Name: Mark Bell
Party affiliation: Democrat
1. What motivated you to enter the current race? I’m running for re-election to the Hillsborough Town Board of Commissioner because I’m passionate about Hillsborough and public service to our community. When I first ran for office in 2015 I said that Hillsborough is diverse, historic, eclectic, compassionate, urban, rural, and everything in between, and it is this package that makes Hillsborough such a wonderful place to live. That is still true today as we continue to change and confront new challenges on our journey while remaining an authentic small town with a strong since of place.
2. What is your career and educational background I’m a graduate of Middle Tennessee State University where I majored in political science, history, and English, and Duke University, where I earned a graduate degree in religion. I have worked in the information technology field for the past 28 years, starting at Duke University, then as the CIO and VP for Health Information Technology at the North Carolina Hospital Association for almost 21 years. I’m a Principal with the national research and consulting firm Health Management Associates where I currently help clients in the areas of healthcare information technology, Medicaid managed care, social determinants of health, behavioral health, data and analytics. I’m the author of a dozen books about computers and technology and I serve on statewide boards that provide broadband and health informatics graduate education.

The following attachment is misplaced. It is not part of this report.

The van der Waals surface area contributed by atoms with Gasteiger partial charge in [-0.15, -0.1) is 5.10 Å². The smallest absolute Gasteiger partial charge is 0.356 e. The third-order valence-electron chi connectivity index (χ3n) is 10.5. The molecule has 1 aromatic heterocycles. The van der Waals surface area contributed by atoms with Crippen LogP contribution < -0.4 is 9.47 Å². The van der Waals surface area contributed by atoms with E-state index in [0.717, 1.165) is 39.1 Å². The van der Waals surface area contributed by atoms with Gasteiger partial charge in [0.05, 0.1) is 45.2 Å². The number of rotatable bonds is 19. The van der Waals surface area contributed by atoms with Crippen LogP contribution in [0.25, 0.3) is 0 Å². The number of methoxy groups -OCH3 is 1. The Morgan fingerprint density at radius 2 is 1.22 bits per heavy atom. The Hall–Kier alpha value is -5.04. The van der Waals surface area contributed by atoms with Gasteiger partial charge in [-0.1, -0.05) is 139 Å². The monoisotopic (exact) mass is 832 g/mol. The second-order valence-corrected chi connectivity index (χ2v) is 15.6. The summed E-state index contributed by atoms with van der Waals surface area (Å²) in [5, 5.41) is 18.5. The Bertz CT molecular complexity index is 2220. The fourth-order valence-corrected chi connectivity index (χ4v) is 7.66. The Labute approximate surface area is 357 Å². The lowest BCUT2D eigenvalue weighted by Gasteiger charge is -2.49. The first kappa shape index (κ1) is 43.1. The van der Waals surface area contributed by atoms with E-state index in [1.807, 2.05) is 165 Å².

3. Have you previously held political office I was elected in 2015 to a first term on the Hillsborough Town Board of Commissioners, through which I am also appointed to town and county boards that work in parks and recreation, water and sewer, tourism, solid waste and recycling, and regional transportation.